Saturday, April 19, 2014

Four reasons why the USA has the best universities

Why does the USA have the best universities? It is not just that they have more money, as is claimed, for example here.

Hunter Rawlings is a former President of Cornell, and currently the President of the Association of American Universities, a consortium of 60 of the leading North American universities.
He recently gave a fascinating talk Universities on the Defensive. He states
Our colleges and universities became the best in the world for four essential reasons: 
1) They have consistently been uncompromising bastions of academic freedom and autonomy; 
2) they are a crazily unplanned mix of public and private, religious and secular, small and large, low-cost and expensive institutions, all competing with each other for students and faculty, and for philanthropic and research support; 
3) our major universities combined research and teaching to produce superior graduate programs, and with the substantial help of the federal government, built great research programs, particularly in science; 
4) our good liberal-arts colleges patiently pursued great education the old-fashioned way: individual instruction, careful attention to reading and writing and mentoring, passion for intellectual inquiry, premium on original thought. ..... education of the whole person for citizenship in a culture.  
He points out how 2. particularly presents problems for "top down" management, such as pursued by China.

How do Australian universities rate on the above four ingredients?
I would say pretty poorly. In particular, they are fairly homogeneous, all competing to be the same thing,  and largely driven by Federal government policy. For example, the Dawkins reforms of the late 1980s, including the abolition of tenure, changed them forever. This "neo-liberalism" has particularly undermined point 4. above.

Rawlings is skeptical about metrics.
Albert Einstein apparently kept a sign in his office that read, “Not everything that counts can be counted, and not everything that can be counted counts.” This aphorism applies all too well to our current rage for “accountability.” As Derek Bok  [a former President of Harvard] points out in his recent book Higher Education in America,  
“Some of the essential aspects of academic institutions — in particular the quality of the education they provide — are largely intangible, and their results are difficult to measure.” 
Frankly, this is an obvious point to make, but all of us have to make it, and often, in today’s commodifying world. Quantity is much easier to measure than quality, so entire disciplines and entire academic pursuits are devalued under the current ideology, which puts its premium on productivity and efficiency, and above all else, on money, as the measure.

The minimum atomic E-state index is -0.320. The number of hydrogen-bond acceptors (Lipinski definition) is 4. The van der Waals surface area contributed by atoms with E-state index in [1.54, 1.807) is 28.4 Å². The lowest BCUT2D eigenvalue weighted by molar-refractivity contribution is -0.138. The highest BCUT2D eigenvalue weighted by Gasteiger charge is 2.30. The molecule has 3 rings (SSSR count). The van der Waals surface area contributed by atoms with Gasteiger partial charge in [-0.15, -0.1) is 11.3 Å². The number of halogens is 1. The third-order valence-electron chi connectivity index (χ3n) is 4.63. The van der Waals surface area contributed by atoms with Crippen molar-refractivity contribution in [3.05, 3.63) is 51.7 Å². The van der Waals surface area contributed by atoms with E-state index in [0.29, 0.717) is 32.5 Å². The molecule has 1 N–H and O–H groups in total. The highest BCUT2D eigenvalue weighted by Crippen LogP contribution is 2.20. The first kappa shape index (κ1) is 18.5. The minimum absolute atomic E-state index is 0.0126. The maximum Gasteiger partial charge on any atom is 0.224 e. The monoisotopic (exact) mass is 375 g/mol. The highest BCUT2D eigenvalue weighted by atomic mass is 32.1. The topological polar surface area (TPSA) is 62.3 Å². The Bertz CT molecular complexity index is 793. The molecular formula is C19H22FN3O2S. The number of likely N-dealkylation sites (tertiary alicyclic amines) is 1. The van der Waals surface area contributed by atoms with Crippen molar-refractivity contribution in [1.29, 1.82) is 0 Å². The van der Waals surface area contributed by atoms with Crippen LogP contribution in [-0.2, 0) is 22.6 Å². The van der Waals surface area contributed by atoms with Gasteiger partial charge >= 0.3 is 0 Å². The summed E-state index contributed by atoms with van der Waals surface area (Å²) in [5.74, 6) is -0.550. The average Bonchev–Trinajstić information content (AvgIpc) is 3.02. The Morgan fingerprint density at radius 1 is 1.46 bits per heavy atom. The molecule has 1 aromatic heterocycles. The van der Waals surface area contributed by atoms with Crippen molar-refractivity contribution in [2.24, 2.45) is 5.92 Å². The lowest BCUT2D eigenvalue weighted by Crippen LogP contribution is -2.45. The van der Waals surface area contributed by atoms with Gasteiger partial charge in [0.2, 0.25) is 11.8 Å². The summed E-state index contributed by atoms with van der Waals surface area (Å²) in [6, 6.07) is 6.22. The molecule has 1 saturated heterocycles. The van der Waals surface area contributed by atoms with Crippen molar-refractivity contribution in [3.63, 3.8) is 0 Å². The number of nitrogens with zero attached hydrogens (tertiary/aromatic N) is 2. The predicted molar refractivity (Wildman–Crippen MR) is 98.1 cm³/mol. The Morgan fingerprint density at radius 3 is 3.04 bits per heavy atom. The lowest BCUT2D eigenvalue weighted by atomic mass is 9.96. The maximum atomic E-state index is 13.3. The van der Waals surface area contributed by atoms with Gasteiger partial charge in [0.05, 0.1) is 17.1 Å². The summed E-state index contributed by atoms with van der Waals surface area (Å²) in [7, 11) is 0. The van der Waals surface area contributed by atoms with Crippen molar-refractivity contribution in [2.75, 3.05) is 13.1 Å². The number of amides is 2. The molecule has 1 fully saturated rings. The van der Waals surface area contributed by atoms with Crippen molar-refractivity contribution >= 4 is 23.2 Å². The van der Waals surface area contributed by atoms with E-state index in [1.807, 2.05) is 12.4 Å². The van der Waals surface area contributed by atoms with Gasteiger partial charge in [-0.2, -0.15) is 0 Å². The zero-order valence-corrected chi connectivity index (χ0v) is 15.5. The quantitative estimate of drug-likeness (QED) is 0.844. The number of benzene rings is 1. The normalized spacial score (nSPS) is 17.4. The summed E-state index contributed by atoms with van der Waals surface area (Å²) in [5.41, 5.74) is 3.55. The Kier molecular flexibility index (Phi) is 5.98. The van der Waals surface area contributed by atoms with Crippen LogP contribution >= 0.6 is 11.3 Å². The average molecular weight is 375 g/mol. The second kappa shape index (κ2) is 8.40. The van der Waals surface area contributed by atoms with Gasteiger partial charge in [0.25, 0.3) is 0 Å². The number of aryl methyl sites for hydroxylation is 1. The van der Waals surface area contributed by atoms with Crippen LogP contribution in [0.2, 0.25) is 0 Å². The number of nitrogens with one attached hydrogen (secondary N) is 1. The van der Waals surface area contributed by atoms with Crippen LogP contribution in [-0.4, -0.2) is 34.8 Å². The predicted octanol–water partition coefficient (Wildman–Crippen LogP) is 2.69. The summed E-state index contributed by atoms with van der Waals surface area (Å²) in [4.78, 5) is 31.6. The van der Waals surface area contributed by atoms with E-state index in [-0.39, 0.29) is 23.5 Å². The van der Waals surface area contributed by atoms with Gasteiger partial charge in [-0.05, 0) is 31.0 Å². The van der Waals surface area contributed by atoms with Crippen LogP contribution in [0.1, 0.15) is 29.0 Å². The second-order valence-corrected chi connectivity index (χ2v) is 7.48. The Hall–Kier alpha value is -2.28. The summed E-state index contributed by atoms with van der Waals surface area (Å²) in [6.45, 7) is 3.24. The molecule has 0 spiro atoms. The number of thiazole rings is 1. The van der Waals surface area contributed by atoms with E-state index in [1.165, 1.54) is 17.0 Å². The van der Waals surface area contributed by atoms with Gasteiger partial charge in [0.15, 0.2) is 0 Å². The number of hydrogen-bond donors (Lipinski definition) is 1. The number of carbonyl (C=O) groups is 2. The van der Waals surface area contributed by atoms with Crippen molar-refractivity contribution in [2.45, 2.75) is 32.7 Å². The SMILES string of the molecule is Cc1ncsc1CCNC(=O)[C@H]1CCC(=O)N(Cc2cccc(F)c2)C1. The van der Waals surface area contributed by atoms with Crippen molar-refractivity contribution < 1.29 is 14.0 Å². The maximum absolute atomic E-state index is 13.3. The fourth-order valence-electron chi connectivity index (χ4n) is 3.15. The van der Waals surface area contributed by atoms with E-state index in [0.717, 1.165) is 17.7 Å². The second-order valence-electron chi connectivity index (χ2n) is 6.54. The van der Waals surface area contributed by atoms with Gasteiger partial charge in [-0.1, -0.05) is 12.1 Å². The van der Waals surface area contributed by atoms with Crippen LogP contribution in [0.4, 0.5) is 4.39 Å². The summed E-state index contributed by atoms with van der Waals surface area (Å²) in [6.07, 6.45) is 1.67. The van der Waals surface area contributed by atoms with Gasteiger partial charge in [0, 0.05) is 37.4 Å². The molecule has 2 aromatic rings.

I found reading Rawling's article quite refreshing. The message seems quite different from what I think I hear from Australian university leaders. But, perhaps I am mis-interpreting their messages.


  1. I agree with Hunter Rawlings' presents problems for "top down" management in China, there is huge education problem in China, actually some education reformation was performed some years also by a famous Chinese person who was the president in one of the top university in China, he claimed the university should be governed by academic person, we called it as "professors govern university"

  2. I think the main reason they're the best is that they attract the best people. Why do they attract the best people? Because they're the best universities, of course.

  3. Australia could definitely use more diversity in its university culture. This is hard with such a small country. Selling education for overseas students might allow more room to diversify, because it could be diverted to a private system without taking away from the public one. But, as a plan, this probably raises more issues than it solves, and could be easily mismanaged to the greater harm: both education and immigration are separate hot-button issues here; it seems unlikely that bringing them together would be likely to produce a reasonable outcome.

    I do think that Australia is missing -- to is great detriment -- something that the US had in abundance: rich industrialists willing to found Universities in order to perpetuate their name. Bond is the only example I can think of here, but there are countless good universities over there which started this way. Policy revision should work to incentivise the foundation of well-endowed universities by the current well-known-and-able crop of Aussie Robber Barons.

  4. He doesn't seem to give any evidence for these four factors being important. Historically having the best universities seems to go with being the richest country. Paris in the late middle ages, when France was rich (focusing only on the western tradition). (Post reconquest Spain is a counterexample, perhaps.) Oxbridge (+ Royal Society) produced Newton/Maxwell/Faraday during the rise and height of the British empire. German science in the late 19th century until WWII coincides with German industrialisation and economic power. And the US now.

    The common factor seems to be money and power rather than the structure of the Universities. Also, as a theory this predicts that assuming India and China continue to rise economically and dominate in that sphere they will do the same in science.